Buddy, why can't we save a dime?
Tess Vigeland: I don't know how budgeting works in your house, but safe to say it does not work like the federal government. If it did, you announce your budget proposal, then a spouse or partner submits theirs. The family cat would need to weigh in. And then you'd sit around taking Facebook photos of the cat sitting on your budget.
This week the White House rolled out its wish list -- but pretty much everyone on the planet knows it won't get by Republican opposition. Which bring us back to our budgets. Monday marks the start of America Saves Week, brought to you by the Consumer Federation of America. Why do we need a week dedicated to the subject?
Sheldon Garon's new book is "Beyond Our Means: Why America Spends While the World Saves." Welcome to the program.
Sheldon Garon: Thank you nice to be on.
Vigeland: So let me just ask you to tell us in your own words your own answer to the question about why Americans spend while the world saves.
Garon: Basically, two things: One is that historically and up to the present, the United States has not been particularly active in promoting what's called "small saving," the accessibility of ordinary people with fairly small deposits and small balances to take their money to a savings bank or a post office savings bank, such as you see in a lot of the rest of the first world. So inaccessibility to savings institutions is one problem, particularly for lower-income people.
But a second problem is that the United States has in recent decades has been exceedingly generous in offering cheap credit to their people.
Vigeland: Let's get to the credit issue in a moment.
Vigeland: Then let's contrast what's happened in this country to some other countries that are far better savers than we are. You talk a lot in the book about Germany, Japan, Singapore -- all with very strong cultures of saving.
Garon: They have very long modern histories of these very friendly small-savers institutions. In the 1800s, the main institution in our country was the Savings Bank, which unlike commercial banks, took very small deposits, very small minimum balances. But we were different from the Europeans and the Japanese in one major respect: These institutions for small savers -- Savings Bank, things like that -- while they were quite dense and popular in the East Coast and the Northeast, they didn't spread that much some of the cities in the Upper Midwest and the Pacific Coast. Most people, as late as 1910, did not have a bank that they could have a savings account in.
Vigeland: Why did they not spread?
Garon: From about the middle of the 1800s, Europeans and then Japanese set up these things called "postal savings banks." In other words, you could start a small-savers account at your local post office, anywhere in the country. The United States, we resisted that trend all through the rest of the 1800s. Finally in 1910, Congress passed a very tepid version. It was crippled from the start; it offered low market interest rates, it wasn't that accessible. But if you ask why: Well, commercial banks were very strong in the Untied States from a fairly early point. And they vigorously opposed congressional efforts to start a postal savings bank, because it would offer competition.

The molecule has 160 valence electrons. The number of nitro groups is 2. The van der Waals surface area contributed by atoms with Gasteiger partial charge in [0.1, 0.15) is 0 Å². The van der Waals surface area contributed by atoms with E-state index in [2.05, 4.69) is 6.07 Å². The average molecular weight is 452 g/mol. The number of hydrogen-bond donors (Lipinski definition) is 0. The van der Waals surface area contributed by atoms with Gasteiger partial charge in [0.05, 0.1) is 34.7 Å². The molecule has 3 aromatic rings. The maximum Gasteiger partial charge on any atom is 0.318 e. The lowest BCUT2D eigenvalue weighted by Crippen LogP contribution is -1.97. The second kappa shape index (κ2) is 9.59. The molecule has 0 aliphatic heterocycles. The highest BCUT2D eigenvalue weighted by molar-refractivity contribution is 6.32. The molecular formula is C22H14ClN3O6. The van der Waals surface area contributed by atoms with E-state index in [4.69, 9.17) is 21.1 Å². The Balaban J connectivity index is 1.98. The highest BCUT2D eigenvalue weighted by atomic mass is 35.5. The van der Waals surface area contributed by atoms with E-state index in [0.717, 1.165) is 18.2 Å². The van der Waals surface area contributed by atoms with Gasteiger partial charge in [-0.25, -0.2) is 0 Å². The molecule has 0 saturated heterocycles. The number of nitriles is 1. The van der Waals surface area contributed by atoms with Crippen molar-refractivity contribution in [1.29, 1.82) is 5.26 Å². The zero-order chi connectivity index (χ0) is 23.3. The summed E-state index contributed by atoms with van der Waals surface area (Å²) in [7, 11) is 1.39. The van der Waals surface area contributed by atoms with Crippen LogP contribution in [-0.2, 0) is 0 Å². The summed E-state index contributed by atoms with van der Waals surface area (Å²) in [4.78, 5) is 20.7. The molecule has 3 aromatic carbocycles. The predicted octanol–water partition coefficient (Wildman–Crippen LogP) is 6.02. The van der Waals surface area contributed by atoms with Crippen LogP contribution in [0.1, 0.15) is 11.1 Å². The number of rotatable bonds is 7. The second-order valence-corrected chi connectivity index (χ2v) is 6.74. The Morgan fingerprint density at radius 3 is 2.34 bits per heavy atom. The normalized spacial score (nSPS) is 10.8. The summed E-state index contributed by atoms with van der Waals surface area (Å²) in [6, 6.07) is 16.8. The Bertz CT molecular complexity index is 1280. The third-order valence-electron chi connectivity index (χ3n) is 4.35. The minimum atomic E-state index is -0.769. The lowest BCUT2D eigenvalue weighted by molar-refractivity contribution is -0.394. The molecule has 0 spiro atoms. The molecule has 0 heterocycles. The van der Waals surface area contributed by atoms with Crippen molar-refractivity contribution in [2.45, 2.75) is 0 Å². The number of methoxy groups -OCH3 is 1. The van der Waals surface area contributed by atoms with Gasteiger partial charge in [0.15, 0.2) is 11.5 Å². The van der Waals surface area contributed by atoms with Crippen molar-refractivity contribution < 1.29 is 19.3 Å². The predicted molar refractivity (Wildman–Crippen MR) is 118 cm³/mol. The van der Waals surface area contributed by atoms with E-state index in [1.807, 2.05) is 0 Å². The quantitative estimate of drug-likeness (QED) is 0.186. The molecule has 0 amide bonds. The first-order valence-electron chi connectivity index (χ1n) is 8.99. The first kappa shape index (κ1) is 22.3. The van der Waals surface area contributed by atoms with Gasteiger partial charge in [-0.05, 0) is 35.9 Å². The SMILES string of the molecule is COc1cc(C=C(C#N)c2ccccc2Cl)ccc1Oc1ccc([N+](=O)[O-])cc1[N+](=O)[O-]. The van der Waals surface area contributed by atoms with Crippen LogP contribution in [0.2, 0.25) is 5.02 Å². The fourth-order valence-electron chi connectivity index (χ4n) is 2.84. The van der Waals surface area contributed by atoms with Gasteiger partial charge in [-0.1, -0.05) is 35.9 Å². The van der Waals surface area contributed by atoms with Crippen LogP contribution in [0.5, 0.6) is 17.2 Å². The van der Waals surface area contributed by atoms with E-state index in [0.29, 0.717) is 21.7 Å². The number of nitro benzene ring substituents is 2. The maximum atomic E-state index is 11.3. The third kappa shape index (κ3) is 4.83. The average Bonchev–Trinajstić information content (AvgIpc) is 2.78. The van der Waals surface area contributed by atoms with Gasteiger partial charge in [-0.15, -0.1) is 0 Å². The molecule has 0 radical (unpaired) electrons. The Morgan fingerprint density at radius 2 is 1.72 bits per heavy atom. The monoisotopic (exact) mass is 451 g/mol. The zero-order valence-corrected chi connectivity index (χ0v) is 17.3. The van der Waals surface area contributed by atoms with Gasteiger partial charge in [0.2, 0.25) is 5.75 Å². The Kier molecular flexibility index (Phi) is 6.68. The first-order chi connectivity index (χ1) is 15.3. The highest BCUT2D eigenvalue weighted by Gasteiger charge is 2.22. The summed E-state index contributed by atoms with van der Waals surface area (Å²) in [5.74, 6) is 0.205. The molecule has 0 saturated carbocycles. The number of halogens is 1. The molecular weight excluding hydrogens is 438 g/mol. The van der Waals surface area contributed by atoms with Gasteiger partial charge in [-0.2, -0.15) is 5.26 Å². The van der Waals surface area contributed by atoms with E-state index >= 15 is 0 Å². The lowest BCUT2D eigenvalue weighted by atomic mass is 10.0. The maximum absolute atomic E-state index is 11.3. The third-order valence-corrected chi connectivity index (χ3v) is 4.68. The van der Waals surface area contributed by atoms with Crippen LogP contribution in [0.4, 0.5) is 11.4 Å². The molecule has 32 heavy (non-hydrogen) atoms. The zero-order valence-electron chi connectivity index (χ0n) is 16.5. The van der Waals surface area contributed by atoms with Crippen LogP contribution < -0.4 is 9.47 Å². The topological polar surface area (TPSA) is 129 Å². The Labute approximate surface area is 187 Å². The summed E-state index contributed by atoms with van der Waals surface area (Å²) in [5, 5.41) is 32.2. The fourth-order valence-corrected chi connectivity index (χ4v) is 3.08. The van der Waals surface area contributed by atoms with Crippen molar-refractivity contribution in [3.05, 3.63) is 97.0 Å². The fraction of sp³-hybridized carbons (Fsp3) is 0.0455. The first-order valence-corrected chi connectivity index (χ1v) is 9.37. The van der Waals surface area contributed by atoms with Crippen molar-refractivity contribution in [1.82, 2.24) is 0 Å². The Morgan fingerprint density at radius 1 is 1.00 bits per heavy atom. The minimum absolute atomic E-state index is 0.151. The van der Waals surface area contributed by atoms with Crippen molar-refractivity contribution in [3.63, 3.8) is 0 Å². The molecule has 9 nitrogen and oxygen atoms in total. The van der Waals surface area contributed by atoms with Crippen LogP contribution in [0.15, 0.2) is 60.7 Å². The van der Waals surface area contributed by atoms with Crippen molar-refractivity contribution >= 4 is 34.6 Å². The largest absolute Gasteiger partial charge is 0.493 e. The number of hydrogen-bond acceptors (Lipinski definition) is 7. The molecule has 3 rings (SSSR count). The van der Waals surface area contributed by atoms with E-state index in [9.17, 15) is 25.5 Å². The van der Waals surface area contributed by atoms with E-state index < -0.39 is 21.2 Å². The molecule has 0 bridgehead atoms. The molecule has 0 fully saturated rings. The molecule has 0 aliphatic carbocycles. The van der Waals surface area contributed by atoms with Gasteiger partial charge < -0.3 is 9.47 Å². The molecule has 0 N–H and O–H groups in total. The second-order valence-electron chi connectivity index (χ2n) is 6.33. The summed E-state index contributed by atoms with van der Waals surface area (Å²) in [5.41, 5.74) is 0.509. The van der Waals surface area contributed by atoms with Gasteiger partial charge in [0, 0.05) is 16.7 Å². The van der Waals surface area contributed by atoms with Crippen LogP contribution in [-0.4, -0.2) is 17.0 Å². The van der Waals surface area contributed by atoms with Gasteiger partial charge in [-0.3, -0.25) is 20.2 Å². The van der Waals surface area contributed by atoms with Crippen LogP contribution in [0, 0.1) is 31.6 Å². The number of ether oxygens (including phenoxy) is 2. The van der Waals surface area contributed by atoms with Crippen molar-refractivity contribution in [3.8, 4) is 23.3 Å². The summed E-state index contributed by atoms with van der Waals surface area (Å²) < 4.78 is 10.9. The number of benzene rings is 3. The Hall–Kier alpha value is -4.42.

Vigeland: If we started out as a nation of savers, we certainly have not been one for quite a long time now. What was the catalyst for that. I know World War II was a big one.
Garon: World War II itself, we like all the other countries that were fighting, staged these huge savings campaigns. After the war, we remained pretty good savers, so the big break really comes in the 1980s, when financial deregulation really kicks in. First of all, it means that all of a sudden, we have a credit card industry that's exceedingly profitable. It became possible for credit card companies after about 1980 to charge whatever they wanted in interest for unpaid balances. Another thing we did was the home equity loan. So by the time we get to the 1990s and early 2000s, Americans are borrowing like crazy.
Vigeland: There has been talk that the financial crisis shook us all to our core and that we will change our ways, become a nation of savers again. It looks like it's starting to go back to what it was. What do you think about the future of savings?
Garon: I think it's actually hard to predict. But in the wake of 2008, indeed Americans began to increase their savings rates, particularly those in the higher incomes that this tended to make the savings rate look fairly high. However, in the last few months, savings rates are noticeably declining again. And it also appears that we talked a lot about how Americans were spending so much in this really healthy in Christmastime or at least on Black Friday, the one day. Now we have the statistics that people were going into debt once again to do that. But it looks like we have not been transformed the way that many pundits said that we would be in 2008.
Vigeland: Sheldon Garon is the author of "Beyond Our Means: Why America Spends While the World Saves." Thanks so much for coming in. It's been fascinating.
Garon: Thank you very much Tess.